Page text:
Janice McGeachin has only ever lost one race.
The year was 1998. The office was Bonneville County commissioner. It was, coincidentally, also the first race of her political career.
“I learned a lot in that race,” said McGeachin, an Idaho Falls Republican. “That’s where I really picked up a solid base of support.”
That support would grow over the years until it enabled her to rise to Idaho’s second highest position of power exactly two decades later.
Lt. Gov. McGeachin was sworn into office Jan. 4, marking the first time a female has ever held that position in Idaho.
McGeachin’s no stranger to Idaho politics, having served as a state representative from 2002 to 2012. She’s also well known for her business ventures, including owning The Celt pub and grill in Idaho Falls for the past several years.
McGeachin’s sister, Sandi Shropshire of Pocatello, said she believes being Idaho’s lieutenant governor is a challenge McGeachin will handle well.
“The standards are different for women,” said Shropshire, who works as a librarian at Idaho State University in Pocatello. “But she treats other people with respect, and it doesn’t matter if they are man or woman or Democrat or Republican. She will stand her ground but also listen to other people, so I don’t think it will be a problem.”
Female politicians face the challenge of being forced to need a much higher “likeability factor” than their male counterparts, according to Nancy Bocskor, the director of the Center for Women in Politics and Public Policy at Texas Woman’s University in Denton, Texas.
“Powerful, assertive women threaten many voters, male and female alike,” Bocskor said via email. “But Lt. Gov. McGeachin has a record of achievement spanning nearly 15 years. She has relationships and understands the nuances as well as the nuts-and-bolts of political leadership. Women are survivors and she, too, will survive.”
For McGeachin herself, she sees being Idaho’s first female lieutenant governor as not just a chance to survive, but to thrive.
“Personally, it’s just a natural extension to take who I am as an accomplished businesswoman and bring it to this level of government,” McGeachin said. “I think it’s good to have someone who truly understands how government can affect our business operations.”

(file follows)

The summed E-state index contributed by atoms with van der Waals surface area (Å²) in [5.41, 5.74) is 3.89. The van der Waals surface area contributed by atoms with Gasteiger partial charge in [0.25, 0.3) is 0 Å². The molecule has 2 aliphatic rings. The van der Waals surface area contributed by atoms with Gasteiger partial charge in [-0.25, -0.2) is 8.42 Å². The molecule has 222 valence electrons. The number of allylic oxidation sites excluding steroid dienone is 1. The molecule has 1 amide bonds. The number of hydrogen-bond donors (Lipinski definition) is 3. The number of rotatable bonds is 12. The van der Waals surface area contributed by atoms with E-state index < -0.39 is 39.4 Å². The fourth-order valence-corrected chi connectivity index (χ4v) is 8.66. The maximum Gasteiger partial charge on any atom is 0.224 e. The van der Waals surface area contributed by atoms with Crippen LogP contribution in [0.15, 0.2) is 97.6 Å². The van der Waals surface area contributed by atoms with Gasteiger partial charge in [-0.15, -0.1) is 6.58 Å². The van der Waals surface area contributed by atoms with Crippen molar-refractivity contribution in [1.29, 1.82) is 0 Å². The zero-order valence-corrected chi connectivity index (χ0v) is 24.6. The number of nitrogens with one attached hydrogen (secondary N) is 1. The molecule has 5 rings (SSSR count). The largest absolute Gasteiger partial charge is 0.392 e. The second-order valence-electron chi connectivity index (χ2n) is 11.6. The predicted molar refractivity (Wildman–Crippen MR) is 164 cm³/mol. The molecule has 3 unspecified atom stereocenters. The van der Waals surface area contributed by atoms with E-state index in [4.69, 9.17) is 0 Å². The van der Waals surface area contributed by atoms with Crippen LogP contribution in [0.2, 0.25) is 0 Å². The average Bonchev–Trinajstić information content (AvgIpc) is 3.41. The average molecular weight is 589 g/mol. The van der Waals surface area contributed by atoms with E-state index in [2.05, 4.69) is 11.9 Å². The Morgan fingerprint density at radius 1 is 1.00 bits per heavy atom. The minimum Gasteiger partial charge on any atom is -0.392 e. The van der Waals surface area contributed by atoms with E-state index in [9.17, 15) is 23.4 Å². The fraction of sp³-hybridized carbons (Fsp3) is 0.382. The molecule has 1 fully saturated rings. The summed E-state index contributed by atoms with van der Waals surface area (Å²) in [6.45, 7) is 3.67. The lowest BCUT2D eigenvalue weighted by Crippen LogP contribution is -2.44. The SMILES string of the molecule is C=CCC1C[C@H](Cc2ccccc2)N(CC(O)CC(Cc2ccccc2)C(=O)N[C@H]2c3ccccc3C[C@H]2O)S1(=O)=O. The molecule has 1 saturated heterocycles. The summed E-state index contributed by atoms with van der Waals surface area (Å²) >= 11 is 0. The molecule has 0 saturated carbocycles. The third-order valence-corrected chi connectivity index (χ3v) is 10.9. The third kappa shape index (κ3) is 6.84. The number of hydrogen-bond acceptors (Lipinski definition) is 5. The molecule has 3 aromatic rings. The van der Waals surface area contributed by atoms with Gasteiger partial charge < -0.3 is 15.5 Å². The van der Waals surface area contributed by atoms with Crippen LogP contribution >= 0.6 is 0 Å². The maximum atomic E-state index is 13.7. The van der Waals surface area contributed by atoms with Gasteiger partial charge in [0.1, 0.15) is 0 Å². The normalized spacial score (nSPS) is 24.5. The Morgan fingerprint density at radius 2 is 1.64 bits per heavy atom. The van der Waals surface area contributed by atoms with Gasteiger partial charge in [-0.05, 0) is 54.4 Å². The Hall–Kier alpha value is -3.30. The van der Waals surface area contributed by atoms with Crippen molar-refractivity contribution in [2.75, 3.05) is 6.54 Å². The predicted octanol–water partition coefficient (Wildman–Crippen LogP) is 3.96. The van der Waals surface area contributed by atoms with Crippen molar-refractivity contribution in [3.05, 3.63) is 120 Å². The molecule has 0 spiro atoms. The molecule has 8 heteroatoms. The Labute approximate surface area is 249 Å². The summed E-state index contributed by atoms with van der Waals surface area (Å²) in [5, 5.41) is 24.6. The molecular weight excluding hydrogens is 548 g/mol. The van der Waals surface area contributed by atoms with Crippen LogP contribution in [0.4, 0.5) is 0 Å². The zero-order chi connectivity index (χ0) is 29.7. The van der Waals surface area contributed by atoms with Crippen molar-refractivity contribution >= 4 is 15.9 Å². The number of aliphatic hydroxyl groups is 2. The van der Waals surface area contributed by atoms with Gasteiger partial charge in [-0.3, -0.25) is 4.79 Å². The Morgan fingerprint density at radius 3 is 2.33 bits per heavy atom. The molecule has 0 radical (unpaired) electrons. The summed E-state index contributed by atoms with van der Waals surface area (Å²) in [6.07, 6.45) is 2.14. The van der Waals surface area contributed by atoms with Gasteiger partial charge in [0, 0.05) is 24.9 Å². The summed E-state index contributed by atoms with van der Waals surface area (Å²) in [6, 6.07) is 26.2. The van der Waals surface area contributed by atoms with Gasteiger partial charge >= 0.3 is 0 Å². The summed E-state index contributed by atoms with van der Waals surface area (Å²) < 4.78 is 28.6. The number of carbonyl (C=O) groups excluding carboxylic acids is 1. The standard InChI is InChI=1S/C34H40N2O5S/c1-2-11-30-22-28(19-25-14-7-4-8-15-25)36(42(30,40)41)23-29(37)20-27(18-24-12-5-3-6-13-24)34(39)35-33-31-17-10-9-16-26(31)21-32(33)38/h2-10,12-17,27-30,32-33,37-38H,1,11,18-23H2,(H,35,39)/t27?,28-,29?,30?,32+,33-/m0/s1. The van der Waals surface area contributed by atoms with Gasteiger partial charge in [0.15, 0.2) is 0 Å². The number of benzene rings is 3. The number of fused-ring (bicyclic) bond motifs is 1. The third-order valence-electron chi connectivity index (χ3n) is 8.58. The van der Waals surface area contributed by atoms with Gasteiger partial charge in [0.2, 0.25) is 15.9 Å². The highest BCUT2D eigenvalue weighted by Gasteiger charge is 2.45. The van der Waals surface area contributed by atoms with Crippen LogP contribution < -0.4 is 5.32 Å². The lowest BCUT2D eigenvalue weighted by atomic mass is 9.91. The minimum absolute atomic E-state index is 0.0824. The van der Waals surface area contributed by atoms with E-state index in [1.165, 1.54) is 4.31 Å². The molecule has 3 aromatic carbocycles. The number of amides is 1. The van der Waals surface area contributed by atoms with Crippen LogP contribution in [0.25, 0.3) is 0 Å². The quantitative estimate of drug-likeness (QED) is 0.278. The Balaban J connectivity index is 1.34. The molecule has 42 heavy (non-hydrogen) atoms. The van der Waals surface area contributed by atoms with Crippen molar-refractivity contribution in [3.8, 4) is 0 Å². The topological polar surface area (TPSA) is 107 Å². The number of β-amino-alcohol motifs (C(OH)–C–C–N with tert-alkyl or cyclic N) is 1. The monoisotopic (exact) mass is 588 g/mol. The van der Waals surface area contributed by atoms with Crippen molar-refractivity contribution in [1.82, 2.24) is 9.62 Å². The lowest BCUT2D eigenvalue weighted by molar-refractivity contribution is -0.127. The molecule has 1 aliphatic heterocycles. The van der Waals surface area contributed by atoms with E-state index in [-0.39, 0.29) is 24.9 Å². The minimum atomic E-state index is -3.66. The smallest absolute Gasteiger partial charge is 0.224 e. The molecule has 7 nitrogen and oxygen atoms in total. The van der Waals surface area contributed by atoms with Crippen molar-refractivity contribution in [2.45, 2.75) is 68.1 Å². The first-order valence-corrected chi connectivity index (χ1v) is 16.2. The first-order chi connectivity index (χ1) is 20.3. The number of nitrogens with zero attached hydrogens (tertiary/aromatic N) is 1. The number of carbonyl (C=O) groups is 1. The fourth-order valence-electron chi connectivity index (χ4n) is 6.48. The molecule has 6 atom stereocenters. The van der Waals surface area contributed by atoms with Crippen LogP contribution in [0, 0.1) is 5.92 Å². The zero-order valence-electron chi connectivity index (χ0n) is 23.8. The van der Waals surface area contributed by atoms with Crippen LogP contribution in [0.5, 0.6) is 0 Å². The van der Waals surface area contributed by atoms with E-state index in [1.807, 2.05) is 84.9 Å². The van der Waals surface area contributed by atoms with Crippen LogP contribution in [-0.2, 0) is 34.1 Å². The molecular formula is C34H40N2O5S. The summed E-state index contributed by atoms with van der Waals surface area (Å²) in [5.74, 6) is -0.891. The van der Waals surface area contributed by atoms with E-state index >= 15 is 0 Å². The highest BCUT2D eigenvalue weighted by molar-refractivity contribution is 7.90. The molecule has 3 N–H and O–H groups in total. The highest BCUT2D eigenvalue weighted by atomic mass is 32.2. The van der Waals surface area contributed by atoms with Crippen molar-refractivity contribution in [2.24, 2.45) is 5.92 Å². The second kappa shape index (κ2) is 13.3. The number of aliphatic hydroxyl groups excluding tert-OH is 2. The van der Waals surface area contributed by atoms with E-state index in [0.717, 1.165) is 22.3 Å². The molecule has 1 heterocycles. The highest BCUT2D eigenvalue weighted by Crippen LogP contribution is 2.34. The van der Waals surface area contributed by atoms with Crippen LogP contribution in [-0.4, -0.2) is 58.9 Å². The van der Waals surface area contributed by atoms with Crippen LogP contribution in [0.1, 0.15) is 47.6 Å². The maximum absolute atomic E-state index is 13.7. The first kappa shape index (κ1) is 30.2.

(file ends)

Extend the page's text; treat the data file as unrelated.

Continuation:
Indeed, her fellow small business owners have expressed excitement and appreciation at a future Idaho with “one of their own” helping to lead the charge.
Andy Akers, the owner of Electric Supply Business in Idaho Falls, said his reasons for supporting McGeachin were twofold.
“I’m very excited from a personal standpoint but also a business standpoint,” he said. “I’m just refreshed that we will have a voice in Idaho government.”
A top priority in her new role, McGeachin said, is to strengthen Idaho businesses and their future employees.
“I want to do what I can to help the next generation develop skills for the jobs that are coming into our economy today,” she said. “Our educational system needs to be nimble and flexible to be able to help the young people be prepared for their futures.”
McGeachin also hopes to place great importance on the preservation and distribution of natural resources, in light of Idaho’s exponential population growth.
“There’s a lot of pressures that are being placed on the resources that we have right now,” she said. “It’s going to take leadership to balance the growth that we have in our state and protect what it is we love about our state, while also being able to manage all the demands that are being placed on our resources.”
Akers agreed that perhaps McGeachin’s greatest challenge as lieutenant governor will be addressing the state’s increasing population — and with it, ever changing viewpoints.
“There’s a lot of change happening in Idaho and dealing with that and the different perspectives and influences is a big challenge,” he said.
However, Akers added that he believes McGeachin will be well equipped to manage the situation.
“She has a great trait of listening to the concerns of not only businesses but people,” Akers said.
Shropshire said one of McGeachin’s strongest traits is that she’s extroverted.
“She loves having people over and being a hostess because she likes getting to know people,” Shropshire said. “During her campaign, she drove around the entire state. That’s a lot of driving. But I know she enjoyed it because she got to meet people.”
Particularly as a woman carving a space for herself in a traditionally male dominated career, McGeachin’s charm will serve her well, said former state representative Linden Bateman of Idaho Falls.
“Her personality presence will be felt as she meets people outside of the state,” Bateman said. “She just has this charisma and intelligence. Who knows? She could be governor one day.”
For now though, McGeachin said she is looking forward to her historic first term as Idaho’s lieutenant governor, a dream decades in the making that’s come to fruition.
“When we start moving forward in our lives, sometimes people think that these things just happen overnight,” McGeachin said. “But they don’t. If I could go back to that Janice that had just lost the Bonneville County commissioner race, I’d pat her on the back and say, ‘Good job, Janice. In this one case, you weren’t successful, but that’s OK because it wasn’t a failure.’”